Just to be geeky for a second: although corporate governance is a vast topic, it boils down to something called "principal-agent theory" in academic circles. The best way to understand this is to frame it in terms of delegation. For instance, the owners of an organisation (shareholders or taxpayers) are the "principal". They delegate tasks and responsibilities to the managers of an organisation (the Board, for example). The managers are the "agent", who speak and act on behalf of the principal. Agency theory deals with the risks and problems that can arise as a consequence of such a delegation. Governance is the framework and the processes that ensure that the agents remain aligned to the principals.
The aspect of corporate governance that PMOs are concerned with has to do with the investment on change made by the Board . The Board (on behalf of the owners) delegate authority and responsibility for delivering change (in the shape of projects) to a cascading hierarchy of managers and overseeing bodies that eventually apportion chunks of that authority/responsibility all the way down to the frontline agents: the project team. The specifics of this arrangement are typically shown through RACI matrices in most projects.
Complexity arises in large organisations because not only are there multiple principals and agents even in the simplest case: shareholders and board of directors, but there are many levels within the organisation below the board, each of them delegating to the next level down. Alignment must persist all the way down, or the principals could well be let down by agents acting on their own interest. This is one of the reasons why Portfolio Offices concentrate on benefits, not deliverables. Benefits is principal language, while deliverables is agent language. PMO (such as a Portfolio Office) must be the reliable translators between these languages, which must remain different to enable people to do their work.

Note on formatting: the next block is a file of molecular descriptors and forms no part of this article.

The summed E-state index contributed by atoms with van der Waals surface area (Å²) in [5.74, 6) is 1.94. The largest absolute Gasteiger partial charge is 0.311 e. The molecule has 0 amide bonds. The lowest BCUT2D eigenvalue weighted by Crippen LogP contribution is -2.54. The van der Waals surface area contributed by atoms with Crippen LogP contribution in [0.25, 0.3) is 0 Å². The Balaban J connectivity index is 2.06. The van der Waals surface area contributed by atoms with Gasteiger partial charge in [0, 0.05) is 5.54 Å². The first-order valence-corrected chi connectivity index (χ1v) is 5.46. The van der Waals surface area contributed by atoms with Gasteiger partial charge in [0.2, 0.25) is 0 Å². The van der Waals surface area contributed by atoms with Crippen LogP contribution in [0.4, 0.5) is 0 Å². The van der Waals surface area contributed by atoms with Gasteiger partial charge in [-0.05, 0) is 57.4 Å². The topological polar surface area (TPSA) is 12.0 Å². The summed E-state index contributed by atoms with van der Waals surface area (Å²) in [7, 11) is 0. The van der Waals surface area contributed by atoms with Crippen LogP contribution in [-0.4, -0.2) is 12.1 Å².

In practice, the many PMOs at the various levels will deal with their own section of the principal-agent cascade. With the advent of P3O (more on that later) there is now wide acceptance that all the PMOs must be linked in a framework of governance, leading from the particular focus of projects, through programmes, up to the largely external outlook of a Portfolio Office.
There are two broad areas where PMOs can provide value in terms of corporate governance. One is working out and implementing the detailed cascade of delegation & decision-making (downward), and delivery & issue escalation (upward) that is necessary to maintain the whole project environment aligned. The other is in devising the least intrusive methods to detect and correct mis-alignment, while still ensuring that obstacles to delivery are removed from the way of project teams.
Typically, most of the effort of PMOs is expended on the latter area, and too much of the focus goes on trying to resolve the apparent conflict between support and assurance in the mix of services that a PMO provides. If PMOs took a metaphorical step back, they would see that the best way of adjusting the balance between support for the projects (agent) and assurance for the business (principal) can only be achieved if they have a good understanding and deployment of the appropriate governance framework for the organisation. It is because of the need to manage this framework in the context of corporate project management that the most valuable PMO discipline is risk management, not planning.
The challenge for PMO governance is that it needs to perform the basic function of governance — a consolidated view of the risks of change, and the diagnostic capability to provide insight that allows re-alignment — in the context of a fragmented project environment. PMOs need to take into account what the ultimate purpose of governance is, so that a given PMO can play its part in the overall governance of the organisation. A PMO also needs to be aware, in great detail, of the strengths and weaknesses that exist in the project environment of the organisation to which they belong.